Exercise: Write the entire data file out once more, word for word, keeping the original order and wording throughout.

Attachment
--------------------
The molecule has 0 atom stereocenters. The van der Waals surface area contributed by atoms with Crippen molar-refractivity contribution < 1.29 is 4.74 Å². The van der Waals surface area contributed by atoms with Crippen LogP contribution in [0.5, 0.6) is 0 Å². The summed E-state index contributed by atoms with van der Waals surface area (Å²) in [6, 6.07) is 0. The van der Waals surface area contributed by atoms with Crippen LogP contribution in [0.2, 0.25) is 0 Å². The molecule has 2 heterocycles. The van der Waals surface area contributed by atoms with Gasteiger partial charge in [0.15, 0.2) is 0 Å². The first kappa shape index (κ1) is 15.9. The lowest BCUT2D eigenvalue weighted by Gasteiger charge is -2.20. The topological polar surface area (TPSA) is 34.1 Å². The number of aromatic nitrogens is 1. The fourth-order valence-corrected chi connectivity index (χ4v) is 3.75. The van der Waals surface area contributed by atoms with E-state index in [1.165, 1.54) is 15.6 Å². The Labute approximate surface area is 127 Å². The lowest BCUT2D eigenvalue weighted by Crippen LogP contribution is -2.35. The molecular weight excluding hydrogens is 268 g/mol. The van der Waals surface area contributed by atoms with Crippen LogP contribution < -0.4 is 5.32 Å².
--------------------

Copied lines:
The molecule has 0 atom stereocenters. The van der Waals surface area contributed by atoms with Crippen molar-refractivity contribution < 1.29 is 4.74 Å². The van der Waals surface area contributed by atoms with Crippen LogP contribution in [0.5, 0.6) is 0 Å². The summed E-state index contributed by atoms with van der Waals surface area (Å²) in [6, 6.07) is 0. The van der Waals surface area contributed by atoms with Crippen LogP contribution in [0.2, 0.25) is 0 Å². The molecule has 2 heterocycles. The van der Waals surface area contributed by atoms with Gasteiger partial charge in [0.15, 0.2) is 0 Å². The first kappa shape index (κ1) is 15.9. The lowest BCUT2D eigenvalue weighted by Gasteiger charge is -2.20. The topological polar surface area (TPSA) is 34.1 Å². The number of aromatic nitrogens is 1. The fourth-order valence-corrected chi connectivity index (χ4v) is 3.75. The van der Waals surface area contributed by atoms with E-state index in [1.165, 1.54) is 15.6 Å². The Labute approximate surface area is 127 Å². The lowest BCUT2D eigenvalue weighted by Crippen LogP contribution is -2.35. The molecular weight excluding hydrogens is 268 g/mol. The van der Waals surface area contributed by atoms with Crippen LogP contribution < -0.4 is 5.32 Å².